Again, it’s not always black and white. But you need to figure out your boundaries and what you need in a romantic relationship. It may be a good idea to take a break for a short while to think things through.

Advertising

Once you understand yourself, your boundaries, your needs, your expectations and your goals, you should get back in touch with your partner and try to speak to them. Explain to them how their controlling behavior has been toxic and what you need from them to make the relationship work.

If they think they can do it, if they are willing to learn and grow, then try again. But take things slow this time.

Just like you are starting a new relationship. Watch out for red flags and try to figure out if they are sincerely making an attempt to improve or are just faking it.

Someone who sincerely wants to learn and improve will be open to listening and understanding. They will try to make serious changes in life like going to therapy or reading self-improvement books. They will not agree with you about everything and won’t act like a doormat.

On the contrary, someone who is just faking it will most likely do things that they think you want to see. They will agree with what you see and, in some cases, let you walk all over them.

Final Thoughts

A controlling partner is not always a deal breaker. In many cases, the controlling behavior can be the result of a past trauma or childhood issues. And in most cases, it is fixable if the controlling person is willing to accept it and work on themselves.

Learning these behaviors and communicating with your partner can help you avoid a toxic codependent relationship and a lifetime of misery.

But if they are not the type of person who want to learn and grow, you should most definitely leave them and move on.

Advertising

Featured photo credit: S A R A H ✗ S H A R P via unsplash.com

More by this author

Kevin Thompson

A breakup and relationship expert who writes about reconciliation and becoming a better person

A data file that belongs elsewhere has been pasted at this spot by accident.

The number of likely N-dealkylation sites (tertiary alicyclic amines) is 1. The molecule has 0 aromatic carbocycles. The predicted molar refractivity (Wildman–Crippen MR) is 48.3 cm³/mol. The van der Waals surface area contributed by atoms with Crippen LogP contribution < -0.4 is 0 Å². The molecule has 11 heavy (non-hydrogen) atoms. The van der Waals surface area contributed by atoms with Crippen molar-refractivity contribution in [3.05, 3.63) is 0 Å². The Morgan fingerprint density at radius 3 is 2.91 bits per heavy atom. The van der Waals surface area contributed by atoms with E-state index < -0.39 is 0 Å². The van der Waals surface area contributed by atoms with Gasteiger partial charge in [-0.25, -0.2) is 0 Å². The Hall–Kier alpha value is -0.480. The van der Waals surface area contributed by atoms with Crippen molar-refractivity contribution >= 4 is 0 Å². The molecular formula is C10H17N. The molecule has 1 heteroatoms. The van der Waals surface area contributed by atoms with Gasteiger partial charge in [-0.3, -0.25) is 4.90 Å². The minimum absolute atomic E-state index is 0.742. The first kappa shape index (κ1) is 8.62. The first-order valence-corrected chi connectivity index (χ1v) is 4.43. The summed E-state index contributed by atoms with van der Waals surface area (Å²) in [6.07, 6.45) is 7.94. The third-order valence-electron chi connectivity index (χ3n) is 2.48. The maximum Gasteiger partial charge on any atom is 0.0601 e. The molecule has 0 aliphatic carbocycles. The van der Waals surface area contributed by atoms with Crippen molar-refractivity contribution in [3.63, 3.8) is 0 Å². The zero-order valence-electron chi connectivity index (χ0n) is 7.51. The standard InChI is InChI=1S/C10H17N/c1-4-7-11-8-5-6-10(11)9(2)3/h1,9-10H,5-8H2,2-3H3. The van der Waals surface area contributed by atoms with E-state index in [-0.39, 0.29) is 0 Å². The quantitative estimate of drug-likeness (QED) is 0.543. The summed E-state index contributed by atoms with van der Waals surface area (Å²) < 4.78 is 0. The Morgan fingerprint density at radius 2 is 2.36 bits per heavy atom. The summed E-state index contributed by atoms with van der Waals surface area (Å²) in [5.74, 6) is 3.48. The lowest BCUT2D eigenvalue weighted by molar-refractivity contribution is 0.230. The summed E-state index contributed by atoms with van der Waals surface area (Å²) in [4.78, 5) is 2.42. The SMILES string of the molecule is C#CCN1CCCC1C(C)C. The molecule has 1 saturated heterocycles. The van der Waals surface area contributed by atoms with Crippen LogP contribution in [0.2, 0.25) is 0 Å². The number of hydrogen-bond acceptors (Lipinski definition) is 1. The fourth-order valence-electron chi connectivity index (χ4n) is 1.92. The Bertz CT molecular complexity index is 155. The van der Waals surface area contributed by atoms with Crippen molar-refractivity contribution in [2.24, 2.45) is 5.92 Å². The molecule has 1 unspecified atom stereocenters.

5 Causes of Insecurities in a Relationship Not to Overlook How to Spice up Your Relationship and Keep It Fresh and Exciting 7 Signs of Manipulation in Relationships (And How to Handle It) Why Taking a Relationship Break Could Be a Smart Choice to Make How to Recognize a Controlling Relationship and What to Do About It

Trending in Social Animal

1 How to Use the Law of Reciprocity for Effective Persuasion 2 What Will Happen When You Surround Yourself With Positive People? 3 How to Surround Yourself With Positive People 4 How to Create Social Goals to Make an Impact in the World 5 The Lifehack Show: Improving Social Skills with Dr. Daniel Wendler

Read Next

Advertising
Advertising
Advertising

Last Updated on January 15, 2021

7 Ways To Have More Confident Body Language

7 Ways To Have More Confident Body Language

The popular idiomatic saying that “actions speak louder than words” has been around for centuries, but even to this day, most people struggle with at least one area of nonverbal communication. Consequently, many of us aspire to have more confident body language but don’t have the knowledge and tools necessary to change what are largely unconscious behaviors.

Given that others’ perceptions of our competence and confidence are predominantly influenced by what we do with our faces and bodies, it’s important to develop greater self-awareness and consciously practice better posture, stance, eye contact, facial expressions, hand movements, and other aspects of body language.

Posture

First things first: how is your posture? Let’s start with a quick self-assessment of your body.

  • Are your shoulders slumped over or rolled back in an upright posture?
  • When you stand up, do you evenly distribute your weight or lean excessively to one side?
  • Does your natural stance place your feet relatively shoulder-width apart or are your feet and legs close together in a closed-off position?
  • When you sit, does your lower back protrude out in a slumped position or maintain a straight, spine-friendly posture in your seat?